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Cease-Fire Takes Hold In East Ukraine — But Not Everywhere

Ukrainian troops and Russian-backed rebels largely abided by the cease-fire after it came into effect overnight. Fierce fighting continued, however, for the contested town of Debaltseve. BuzzFeed News' Max Seddon reports from Eastern Ukraine.

Posted on February 15, 2015, at 4:43 a.m. ET

AP / Petr David Josek

Residents walk with their cow on the road between the towns of Dabeltseve and Artemivsk, Ukraine, Saturday, Feb. 14, 2015.

LOGVINOVE, Ukraine — Government forces and Russian-backed rebels largely stuck to a cease-fire after it came into effect overnight on Sunday, though sporadic shooting persisted at several flashpoints.

Fierce fighting continued, however, in the area of Debaltseve. The city is located in a pocket that links the two unrecognized separatist states — Donestk and Luhansk. Both government and rebel forces jockeyed for control of the territory in the run-up to the deadline. A BuzzFeed News photographer in Logvinove, about five miles outside Debaltseve, said the village had been completely destroyed as rebels sought to cut several thousand troops off the only road linking them to Ukrainian-held territory. Dead bodies littered the ground as both sides exchanged fire.

Rebels appeared to be holding their positions thanks to reinforcements of sophisticated weaponry, which the U.S. said on Saturday had been supplied by the regular Russian army. The fighting made it essentially impossible for the Ukrainian troops to escape Debaltseve, raising the prospect of a protracted standoff similar to the one at Donetsk's international airport that marred an earlier cease-fire. Rebels need Debaltseve's railway junction, which links their two states. Ukraine's army places great importance in symbolic victories and will be loath to risk the wrath of the country's growingly belligerent electorate by surrendering it.

Earlier, as he ordered his armed forces to cease fire at midnight Sunday, Ukrainian President Petro Poroshenko said Debaltseve was not encircled and that government forces had managed to send supplies to the troops there. Poroshenko vowed that Ukrainian troops would return fire if attacked, saying that "if we are slapped on one cheek, we will not turn the other."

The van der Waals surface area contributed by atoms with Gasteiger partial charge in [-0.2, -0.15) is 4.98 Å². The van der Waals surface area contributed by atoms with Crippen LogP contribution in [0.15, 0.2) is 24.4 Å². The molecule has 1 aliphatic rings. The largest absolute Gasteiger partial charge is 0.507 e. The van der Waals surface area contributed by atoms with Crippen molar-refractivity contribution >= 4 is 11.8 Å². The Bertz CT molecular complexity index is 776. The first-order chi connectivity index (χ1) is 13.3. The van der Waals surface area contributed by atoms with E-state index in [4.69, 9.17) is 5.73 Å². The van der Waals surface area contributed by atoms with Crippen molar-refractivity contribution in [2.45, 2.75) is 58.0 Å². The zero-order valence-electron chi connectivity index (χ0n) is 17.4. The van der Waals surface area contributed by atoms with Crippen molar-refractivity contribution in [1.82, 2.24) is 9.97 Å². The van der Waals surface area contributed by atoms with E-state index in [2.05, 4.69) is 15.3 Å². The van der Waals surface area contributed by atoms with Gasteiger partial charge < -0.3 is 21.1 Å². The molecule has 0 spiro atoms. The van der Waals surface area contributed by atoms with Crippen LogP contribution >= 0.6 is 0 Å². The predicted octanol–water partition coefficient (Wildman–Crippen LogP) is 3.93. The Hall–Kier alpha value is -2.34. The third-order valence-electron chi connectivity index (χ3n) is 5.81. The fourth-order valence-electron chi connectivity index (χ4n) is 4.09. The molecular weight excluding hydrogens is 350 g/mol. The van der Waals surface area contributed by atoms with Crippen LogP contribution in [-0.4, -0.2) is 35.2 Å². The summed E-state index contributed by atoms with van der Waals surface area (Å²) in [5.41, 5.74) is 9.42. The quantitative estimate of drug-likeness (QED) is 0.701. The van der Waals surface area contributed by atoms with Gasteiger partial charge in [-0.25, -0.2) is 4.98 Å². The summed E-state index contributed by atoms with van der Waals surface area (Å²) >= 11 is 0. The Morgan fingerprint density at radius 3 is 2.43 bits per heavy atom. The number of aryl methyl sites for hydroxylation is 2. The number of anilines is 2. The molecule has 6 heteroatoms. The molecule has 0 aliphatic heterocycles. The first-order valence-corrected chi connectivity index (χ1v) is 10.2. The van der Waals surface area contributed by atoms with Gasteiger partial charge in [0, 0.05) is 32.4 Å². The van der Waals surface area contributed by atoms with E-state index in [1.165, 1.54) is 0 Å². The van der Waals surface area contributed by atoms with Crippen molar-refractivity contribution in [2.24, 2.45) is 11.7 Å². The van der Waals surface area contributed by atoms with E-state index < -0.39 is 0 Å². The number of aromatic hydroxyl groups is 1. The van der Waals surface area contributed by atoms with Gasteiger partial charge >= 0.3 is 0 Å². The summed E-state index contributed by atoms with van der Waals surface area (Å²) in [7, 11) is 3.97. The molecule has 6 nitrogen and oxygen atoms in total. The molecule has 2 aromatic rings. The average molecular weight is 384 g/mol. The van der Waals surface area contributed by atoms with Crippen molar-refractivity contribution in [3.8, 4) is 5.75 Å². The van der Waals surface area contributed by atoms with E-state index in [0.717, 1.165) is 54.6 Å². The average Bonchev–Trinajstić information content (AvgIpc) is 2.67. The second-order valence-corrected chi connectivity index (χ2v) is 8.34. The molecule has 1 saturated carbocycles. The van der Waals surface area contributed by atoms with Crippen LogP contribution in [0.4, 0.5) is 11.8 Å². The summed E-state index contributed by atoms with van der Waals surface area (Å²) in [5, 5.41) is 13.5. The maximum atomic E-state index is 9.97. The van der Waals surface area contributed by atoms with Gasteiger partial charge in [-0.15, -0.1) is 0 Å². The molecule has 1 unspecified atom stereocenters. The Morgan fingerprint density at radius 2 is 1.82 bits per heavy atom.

Rebels say they do not consider the town covered by the cease-fire and will not let the Ukrainian troops out unless they surrender.

"I'm not a bloodthirsty person, but a hungry death awaits them, in all likelihood," said Eduard Basurin, deputy defense minister of the self-proclaimed Donetsk People's Republic. "Sorry, but why should we let them out? We're giving them a chance to get out alive, they're an enemy, really an enemy who has come to our land," Basurin added, according to the rebel-run Donetsk News Agency.

Elsewhere, Ukraine and the rebels said that each side was largely sticking to the cease-fire.

Ukrainian officials wrote on Facebook that rebels only fired on their positions 10 times on Sunday morning — a dramatic decrease from the past 24 hours, when they fired upon them 167 separate times. "The first hours are very important," wrote Svyatoslav Tsygolko, Poroshenko's spokesman. "It's too early to make conclusions."

Rebels said that Ukraine's fire was limited to Debaltseve, where they claimed an unspecified number of civilians died.

Explosions from the constant barrage of artillery that dominated the past few weeks could no longer be heard in Donetsk, the rebel stronghold. The city's rebel-appointed mayor said Ukraine had not fired on the city since the deadline.

Ukraine and the rebels agreed to the cease-fire on Thursday after marathon negotiations with Germany, France, and Russia in the Belarusian capital of Minsk. In the run-up to the deadline, neither side expressed much enthusiasm that the deal would actually stick — much like an earlier deal struck in Minsk that compelled neither side to actually cease firing. Rebels said they would openly flaunt several of the key points they agreed to in the deal; Poroshenko said he would impose martial law in all of Ukraine if the violence did not stop.

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    Max Seddon is a correspondent for BuzzFeed World based in Berlin. He has reported from Russia, Ukraine, Azerbaijan and across the ex-Soviet Union and Europe. His secure PGP fingerprint is 6642 80FB 4059 E3F7 BEBE 94A5 242A E424 92E0 7B71

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  • Picture of Max Avdeev

    Photographer, photojournalist based in Moscow. Mainly interested in North and Central Asia.

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